Kevin Jones, D.M.A. and William Peterson, M.M. (College of Music) will release a duo album, “Singularity”, on April 2 for the Centaur Records label, as well as all streaming platforms. This recording features many original compositions with Peterson performing on piano and keyboard and Jones playing trombone, bass trumpet and saxophone.

Carla Della Gatta, Ph.D. (Department of English) presented a webinar from the Folger Shakespeare Library, where she was interviewed in a conversation with the director of the Folger about her work and her forthcoming collection, “Shakespeare and Latinidad,” among other topics.

Holly Hanessian, M.F.A. (Department of Art) participated in the art show “Collaborations” at the Gulf Coast State College’s Amelia Center Gallery, which will be on display through April 9, 2021.


Lara Perez-Felkner, Ph.D. (College of Education) was chosen as a member of the National Science Foundation Quantitative, Computational, and Mixed Methods (QCM) Cohort. She joins scholars from around the country using data science methodologies. The QCM Cohort hopes to “dismantle structural barriers to enable human flourishing for underrepresented communities, professionals, and young people” using such methodologies.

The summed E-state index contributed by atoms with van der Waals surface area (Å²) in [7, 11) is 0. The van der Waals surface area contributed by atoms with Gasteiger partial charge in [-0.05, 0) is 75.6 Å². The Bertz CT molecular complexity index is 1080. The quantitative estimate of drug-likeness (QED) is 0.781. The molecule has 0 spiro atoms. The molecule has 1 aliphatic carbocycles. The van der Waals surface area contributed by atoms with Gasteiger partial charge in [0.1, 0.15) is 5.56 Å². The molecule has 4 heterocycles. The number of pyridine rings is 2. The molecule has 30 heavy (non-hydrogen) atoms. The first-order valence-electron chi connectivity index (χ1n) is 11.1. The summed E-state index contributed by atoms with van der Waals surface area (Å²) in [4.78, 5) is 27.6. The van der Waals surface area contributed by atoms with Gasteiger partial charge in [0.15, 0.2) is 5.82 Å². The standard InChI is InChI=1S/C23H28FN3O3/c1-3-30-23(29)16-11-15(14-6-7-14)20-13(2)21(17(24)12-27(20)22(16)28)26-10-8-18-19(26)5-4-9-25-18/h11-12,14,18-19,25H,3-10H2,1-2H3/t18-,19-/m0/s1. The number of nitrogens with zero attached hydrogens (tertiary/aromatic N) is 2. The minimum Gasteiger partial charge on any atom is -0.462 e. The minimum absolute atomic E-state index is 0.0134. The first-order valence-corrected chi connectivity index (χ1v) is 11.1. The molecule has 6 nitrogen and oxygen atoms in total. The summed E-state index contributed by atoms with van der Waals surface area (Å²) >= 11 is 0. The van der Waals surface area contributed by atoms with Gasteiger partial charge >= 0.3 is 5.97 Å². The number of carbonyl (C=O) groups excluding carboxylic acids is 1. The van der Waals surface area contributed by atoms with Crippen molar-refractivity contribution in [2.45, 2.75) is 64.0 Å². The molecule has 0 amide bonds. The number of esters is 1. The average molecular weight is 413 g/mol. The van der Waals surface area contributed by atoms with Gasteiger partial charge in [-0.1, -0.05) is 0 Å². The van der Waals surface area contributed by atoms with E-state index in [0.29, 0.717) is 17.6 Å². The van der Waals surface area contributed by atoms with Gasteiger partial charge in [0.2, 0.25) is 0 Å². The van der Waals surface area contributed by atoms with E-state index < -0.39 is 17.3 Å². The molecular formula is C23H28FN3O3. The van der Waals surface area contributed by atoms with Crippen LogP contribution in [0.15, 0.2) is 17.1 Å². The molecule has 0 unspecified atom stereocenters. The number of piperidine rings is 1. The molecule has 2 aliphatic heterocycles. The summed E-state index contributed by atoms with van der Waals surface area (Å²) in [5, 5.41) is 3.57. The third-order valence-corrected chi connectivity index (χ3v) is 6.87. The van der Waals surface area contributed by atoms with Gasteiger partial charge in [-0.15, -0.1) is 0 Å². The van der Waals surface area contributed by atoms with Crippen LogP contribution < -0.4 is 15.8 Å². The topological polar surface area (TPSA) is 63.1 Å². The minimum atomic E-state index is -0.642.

Farrukh Alvi, Ph.D. (FAMU-FSU College of Engineering) was recently appointed Senior Associate Dean for Research and Graduate Studies at the FAMU-FSU College of Engineering.

Amy Burdette, Ph.D. (College of Social Sciences and Public Policy) will take the reins of the interdisciplinary Public Health program beginning Aug. 1, 2021, replacing outgoing Director William Weissert, who is retiring from the university this summer.

Lisa Turner de Vera, Ph.D. (College of Social Sciences and Public Policy) has been named director of the College of Social Sciences and Public Policy’s Interdisciplinary Social Science program, replacing retired director Robert Crew, Ph.D. (Political Science).

Mark Horner, Ph.D. (Department of Geography) has been named chair of the Department of Geography at the College of Social Sciences and Public Policy. Outgoing Chair James Elsner, Ph.D., remains on the department’s faculty.